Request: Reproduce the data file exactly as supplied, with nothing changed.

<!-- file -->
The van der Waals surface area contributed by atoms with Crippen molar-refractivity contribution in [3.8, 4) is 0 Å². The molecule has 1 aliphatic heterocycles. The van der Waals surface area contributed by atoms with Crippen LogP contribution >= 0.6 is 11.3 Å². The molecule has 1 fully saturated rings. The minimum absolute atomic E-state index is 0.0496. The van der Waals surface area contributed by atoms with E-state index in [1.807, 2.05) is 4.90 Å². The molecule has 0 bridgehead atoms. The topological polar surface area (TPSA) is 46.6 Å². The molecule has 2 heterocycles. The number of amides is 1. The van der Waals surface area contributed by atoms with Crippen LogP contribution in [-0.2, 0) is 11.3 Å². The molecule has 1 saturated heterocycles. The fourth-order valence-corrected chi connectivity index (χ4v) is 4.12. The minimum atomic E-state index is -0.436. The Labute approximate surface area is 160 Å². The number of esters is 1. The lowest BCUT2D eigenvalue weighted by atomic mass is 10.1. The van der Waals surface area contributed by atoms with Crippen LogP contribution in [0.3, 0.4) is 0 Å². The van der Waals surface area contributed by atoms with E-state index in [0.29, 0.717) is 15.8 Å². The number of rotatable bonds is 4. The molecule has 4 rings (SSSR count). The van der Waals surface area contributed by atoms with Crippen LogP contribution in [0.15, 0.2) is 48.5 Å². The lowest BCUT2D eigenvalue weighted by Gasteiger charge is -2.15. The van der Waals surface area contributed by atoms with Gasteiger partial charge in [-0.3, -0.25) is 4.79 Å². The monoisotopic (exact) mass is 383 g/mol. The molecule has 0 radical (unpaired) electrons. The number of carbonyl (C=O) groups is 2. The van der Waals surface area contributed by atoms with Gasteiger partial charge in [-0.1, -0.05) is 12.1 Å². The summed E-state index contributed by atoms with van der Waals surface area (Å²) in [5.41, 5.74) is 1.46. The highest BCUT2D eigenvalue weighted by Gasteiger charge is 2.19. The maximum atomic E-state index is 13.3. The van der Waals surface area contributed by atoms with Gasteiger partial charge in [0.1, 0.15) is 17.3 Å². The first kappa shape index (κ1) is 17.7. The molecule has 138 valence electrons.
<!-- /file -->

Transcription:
The van der Waals surface area contributed by atoms with Crippen molar-refractivity contribution in [3.8, 4) is 0 Å². The molecule has 1 aliphatic heterocycles. The van der Waals surface area contributed by atoms with Crippen LogP contribution >= 0.6 is 11.3 Å². The molecule has 1 fully saturated rings. The minimum absolute atomic E-state index is 0.0496. The van der Waals surface area contributed by atoms with E-state index in [1.807, 2.05) is 4.90 Å². The molecule has 0 bridgehead atoms. The topological polar surface area (TPSA) is 46.6 Å². The molecule has 2 heterocycles. The number of amides is 1. The van der Waals surface area contributed by atoms with Crippen LogP contribution in [-0.2, 0) is 11.3 Å². The molecule has 1 saturated heterocycles. The fourth-order valence-corrected chi connectivity index (χ4v) is 4.12. The minimum atomic E-state index is -0.436. The Labute approximate surface area is 160 Å². The number of esters is 1. The lowest BCUT2D eigenvalue weighted by atomic mass is 10.1. The van der Waals surface area contributed by atoms with Crippen LogP contribution in [0.3, 0.4) is 0 Å². The van der Waals surface area contributed by atoms with E-state index in [0.29, 0.717) is 15.8 Å². The number of rotatable bonds is 4. The molecule has 4 rings (SSSR count). The van der Waals surface area contributed by atoms with Crippen LogP contribution in [0.15, 0.2) is 48.5 Å². The lowest BCUT2D eigenvalue weighted by Gasteiger charge is -2.15. The van der Waals surface area contributed by atoms with Gasteiger partial charge in [-0.3, -0.25) is 4.79 Å². The monoisotopic (exact) mass is 383 g/mol. The molecule has 0 radical (unpaired) electrons. The number of carbonyl (C=O) groups is 2. The van der Waals surface area contributed by atoms with Gasteiger partial charge in [-0.1, -0.05) is 12.1 Å². The summed E-state index contributed by atoms with van der Waals surface area (Å²) in [5.41, 5.74) is 1.46. The highest BCUT2D eigenvalue weighted by Gasteiger charge is 2.19. The maximum atomic E-state index is 13.3. The van der Waals surface area contributed by atoms with Gasteiger partial charge in [0.1, 0.15) is 17.3 Å². The first kappa shape index (κ1) is 17.7. The molecule has 138 valence electrons.